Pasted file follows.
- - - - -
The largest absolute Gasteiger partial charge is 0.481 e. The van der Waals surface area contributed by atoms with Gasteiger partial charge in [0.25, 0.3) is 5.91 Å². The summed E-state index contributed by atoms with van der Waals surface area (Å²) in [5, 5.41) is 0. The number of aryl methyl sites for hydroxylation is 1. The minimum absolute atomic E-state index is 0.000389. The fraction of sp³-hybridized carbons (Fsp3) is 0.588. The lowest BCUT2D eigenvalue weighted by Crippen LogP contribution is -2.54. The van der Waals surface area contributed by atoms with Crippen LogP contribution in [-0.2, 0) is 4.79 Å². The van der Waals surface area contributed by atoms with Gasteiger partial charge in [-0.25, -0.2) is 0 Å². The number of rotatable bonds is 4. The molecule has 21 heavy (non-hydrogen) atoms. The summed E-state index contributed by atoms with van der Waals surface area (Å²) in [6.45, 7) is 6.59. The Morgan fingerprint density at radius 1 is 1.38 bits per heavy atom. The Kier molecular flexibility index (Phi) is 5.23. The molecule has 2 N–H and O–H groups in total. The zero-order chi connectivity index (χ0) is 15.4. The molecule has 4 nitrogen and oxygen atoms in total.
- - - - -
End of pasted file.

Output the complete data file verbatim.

The largest absolute Gasteiger partial charge is 0.481 e. The van der Waals surface area contributed by atoms with Gasteiger partial charge in [0.25, 0.3) is 5.91 Å². The summed E-state index contributed by atoms with van der Waals surface area (Å²) in [5, 5.41) is 0. The number of aryl methyl sites for hydroxylation is 1. The minimum absolute atomic E-state index is 0.000389. The fraction of sp³-hybridized carbons (Fsp3) is 0.588. The lowest BCUT2D eigenvalue weighted by Crippen LogP contribution is -2.54. The van der Waals surface area contributed by atoms with Crippen LogP contribution in [-0.2, 0) is 4.79 Å². The van der Waals surface area contributed by atoms with Gasteiger partial charge in [-0.25, -0.2) is 0 Å². The number of rotatable bonds is 4. The molecule has 21 heavy (non-hydrogen) atoms. The summed E-state index contributed by atoms with van der Waals surface area (Å²) in [6.45, 7) is 6.59. The Morgan fingerprint density at radius 1 is 1.38 bits per heavy atom. The Kier molecular flexibility index (Phi) is 5.23. The molecule has 2 N–H and O–H groups in total. The zero-order chi connectivity index (χ0) is 15.4. The molecule has 4 nitrogen and oxygen atoms in total.